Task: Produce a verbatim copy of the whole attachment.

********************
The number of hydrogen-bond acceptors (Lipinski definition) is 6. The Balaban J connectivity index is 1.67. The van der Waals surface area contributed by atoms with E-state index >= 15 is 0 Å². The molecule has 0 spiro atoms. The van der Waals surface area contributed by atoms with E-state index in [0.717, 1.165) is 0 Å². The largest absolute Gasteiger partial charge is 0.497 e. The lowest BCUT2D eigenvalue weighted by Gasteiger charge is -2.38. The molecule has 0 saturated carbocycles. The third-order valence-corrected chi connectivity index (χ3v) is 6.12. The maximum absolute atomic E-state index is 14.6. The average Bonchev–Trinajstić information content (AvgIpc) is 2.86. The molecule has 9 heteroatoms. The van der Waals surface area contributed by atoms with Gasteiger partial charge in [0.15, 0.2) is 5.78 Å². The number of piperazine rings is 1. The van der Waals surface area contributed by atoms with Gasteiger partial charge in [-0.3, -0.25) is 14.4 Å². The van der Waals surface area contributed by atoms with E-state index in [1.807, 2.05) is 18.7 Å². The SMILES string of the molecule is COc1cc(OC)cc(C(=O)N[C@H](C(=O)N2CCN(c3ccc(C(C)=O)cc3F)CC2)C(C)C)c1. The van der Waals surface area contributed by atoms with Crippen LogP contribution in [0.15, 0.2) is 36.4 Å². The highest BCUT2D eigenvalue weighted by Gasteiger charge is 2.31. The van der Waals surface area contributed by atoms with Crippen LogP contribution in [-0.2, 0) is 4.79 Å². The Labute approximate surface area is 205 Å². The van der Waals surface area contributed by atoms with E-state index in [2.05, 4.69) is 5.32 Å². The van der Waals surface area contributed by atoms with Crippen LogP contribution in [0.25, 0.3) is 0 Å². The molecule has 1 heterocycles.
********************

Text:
The number of hydrogen-bond acceptors (Lipinski definition) is 6. The Balaban J connectivity index is 1.67. The van der Waals surface area contributed by atoms with E-state index >= 15 is 0 Å². The molecule has 0 spiro atoms. The van der Waals surface area contributed by atoms with E-state index in [0.717, 1.165) is 0 Å². The largest absolute Gasteiger partial charge is 0.497 e. The lowest BCUT2D eigenvalue weighted by Gasteiger charge is -2.38. The molecule has 0 saturated carbocycles. The third-order valence-corrected chi connectivity index (χ3v) is 6.12. The maximum absolute atomic E-state index is 14.6. The average Bonchev–Trinajstić information content (AvgIpc) is 2.86. The molecule has 9 heteroatoms. The van der Waals surface area contributed by atoms with Gasteiger partial charge in [0.15, 0.2) is 5.78 Å². The number of piperazine rings is 1. The van der Waals surface area contributed by atoms with Gasteiger partial charge in [-0.3, -0.25) is 14.4 Å². The van der Waals surface area contributed by atoms with E-state index in [1.807, 2.05) is 18.7 Å². The SMILES string of the molecule is COc1cc(OC)cc(C(=O)N[C@H](C(=O)N2CCN(c3ccc(C(C)=O)cc3F)CC2)C(C)C)c1. The van der Waals surface area contributed by atoms with Crippen LogP contribution in [0.15, 0.2) is 36.4 Å². The highest BCUT2D eigenvalue weighted by Gasteiger charge is 2.31. The van der Waals surface area contributed by atoms with Crippen LogP contribution in [-0.2, 0) is 4.79 Å². The Labute approximate surface area is 205 Å². The van der Waals surface area contributed by atoms with E-state index in [2.05, 4.69) is 5.32 Å². The van der Waals surface area contributed by atoms with Crippen LogP contribution in [0.25, 0.3) is 0 Å². The molecule has 1 heterocycles.